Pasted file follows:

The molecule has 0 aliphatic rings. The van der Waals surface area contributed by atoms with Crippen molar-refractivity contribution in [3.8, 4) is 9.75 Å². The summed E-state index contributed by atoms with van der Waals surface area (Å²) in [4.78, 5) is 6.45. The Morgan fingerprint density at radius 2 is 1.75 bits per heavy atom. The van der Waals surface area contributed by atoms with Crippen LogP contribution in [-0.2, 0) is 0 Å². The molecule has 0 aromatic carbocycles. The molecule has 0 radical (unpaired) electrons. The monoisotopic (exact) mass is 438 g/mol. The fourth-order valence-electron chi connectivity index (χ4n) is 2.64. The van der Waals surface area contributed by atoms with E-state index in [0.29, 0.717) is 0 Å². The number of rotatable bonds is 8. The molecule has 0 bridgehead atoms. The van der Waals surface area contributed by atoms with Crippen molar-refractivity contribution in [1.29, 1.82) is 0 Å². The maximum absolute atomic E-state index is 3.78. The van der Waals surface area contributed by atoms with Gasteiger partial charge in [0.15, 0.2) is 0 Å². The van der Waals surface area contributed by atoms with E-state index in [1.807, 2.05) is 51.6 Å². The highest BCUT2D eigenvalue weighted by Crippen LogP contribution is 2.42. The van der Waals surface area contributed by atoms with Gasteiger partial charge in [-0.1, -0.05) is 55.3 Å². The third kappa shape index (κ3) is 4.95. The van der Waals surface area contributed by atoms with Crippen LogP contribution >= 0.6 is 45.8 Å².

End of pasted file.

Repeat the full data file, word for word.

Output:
The molecule has 0 aliphatic rings. The van der Waals surface area contributed by atoms with Crippen molar-refractivity contribution in [3.8, 4) is 9.75 Å². The summed E-state index contributed by atoms with van der Waals surface area (Å²) in [4.78, 5) is 6.45. The Morgan fingerprint density at radius 2 is 1.75 bits per heavy atom. The van der Waals surface area contributed by atoms with Crippen LogP contribution in [-0.2, 0) is 0 Å². The molecule has 0 aromatic carbocycles. The molecule has 0 radical (unpaired) electrons. The monoisotopic (exact) mass is 438 g/mol. The fourth-order valence-electron chi connectivity index (χ4n) is 2.64. The van der Waals surface area contributed by atoms with E-state index in [0.29, 0.717) is 0 Å². The number of rotatable bonds is 8. The molecule has 0 bridgehead atoms. The van der Waals surface area contributed by atoms with Crippen molar-refractivity contribution in [1.29, 1.82) is 0 Å². The maximum absolute atomic E-state index is 3.78. The van der Waals surface area contributed by atoms with Gasteiger partial charge in [0.15, 0.2) is 0 Å². The van der Waals surface area contributed by atoms with E-state index in [1.807, 2.05) is 51.6 Å². The highest BCUT2D eigenvalue weighted by Crippen LogP contribution is 2.42. The van der Waals surface area contributed by atoms with Gasteiger partial charge in [-0.1, -0.05) is 55.3 Å². The third kappa shape index (κ3) is 4.95. The van der Waals surface area contributed by atoms with Crippen LogP contribution >= 0.6 is 45.8 Å².